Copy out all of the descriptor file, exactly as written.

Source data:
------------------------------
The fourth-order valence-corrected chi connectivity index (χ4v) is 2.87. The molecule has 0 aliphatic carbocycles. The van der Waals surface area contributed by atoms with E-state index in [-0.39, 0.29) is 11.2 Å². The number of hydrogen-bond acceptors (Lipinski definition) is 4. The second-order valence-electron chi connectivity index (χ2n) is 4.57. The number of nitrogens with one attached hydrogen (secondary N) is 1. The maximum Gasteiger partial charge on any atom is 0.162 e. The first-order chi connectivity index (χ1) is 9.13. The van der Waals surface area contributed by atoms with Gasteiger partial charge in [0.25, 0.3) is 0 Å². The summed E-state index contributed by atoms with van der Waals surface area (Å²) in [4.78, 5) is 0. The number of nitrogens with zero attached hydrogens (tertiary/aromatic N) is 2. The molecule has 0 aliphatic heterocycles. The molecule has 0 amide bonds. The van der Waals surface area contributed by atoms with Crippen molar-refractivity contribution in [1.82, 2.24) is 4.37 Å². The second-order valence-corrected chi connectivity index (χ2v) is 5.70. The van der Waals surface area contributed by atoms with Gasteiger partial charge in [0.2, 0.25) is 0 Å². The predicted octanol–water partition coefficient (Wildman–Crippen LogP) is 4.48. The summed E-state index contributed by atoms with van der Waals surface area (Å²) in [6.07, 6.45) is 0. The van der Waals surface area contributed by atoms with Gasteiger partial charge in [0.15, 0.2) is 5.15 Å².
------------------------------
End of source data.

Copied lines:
The fourth-order valence-corrected chi connectivity index (χ4v) is 2.87. The molecule has 0 aliphatic carbocycles. The van der Waals surface area contributed by atoms with E-state index in [-0.39, 0.29) is 11.2 Å². The number of hydrogen-bond acceptors (Lipinski definition) is 4. The second-order valence-electron chi connectivity index (χ2n) is 4.57. The number of nitrogens with one attached hydrogen (secondary N) is 1. The maximum Gasteiger partial charge on any atom is 0.162 e. The first-order chi connectivity index (χ1) is 9.13. The van der Waals surface area contributed by atoms with Gasteiger partial charge in [0.25, 0.3) is 0 Å². The summed E-state index contributed by atoms with van der Waals surface area (Å²) in [4.78, 5) is 0. The number of nitrogens with zero attached hydrogens (tertiary/aromatic N) is 2. The molecule has 0 aliphatic heterocycles. The molecule has 0 amide bonds. The van der Waals surface area contributed by atoms with Crippen molar-refractivity contribution in [1.82, 2.24) is 4.37 Å². The second-order valence-corrected chi connectivity index (χ2v) is 5.70. The van der Waals surface area contributed by atoms with Gasteiger partial charge in [0.2, 0.25) is 0 Å². The predicted octanol–water partition coefficient (Wildman–Crippen LogP) is 4.48. The summed E-state index contributed by atoms with van der Waals surface area (Å²) in [6.07, 6.45) is 0. The van der Waals surface area contributed by atoms with Gasteiger partial charge in [0.15, 0.2) is 5.15 Å².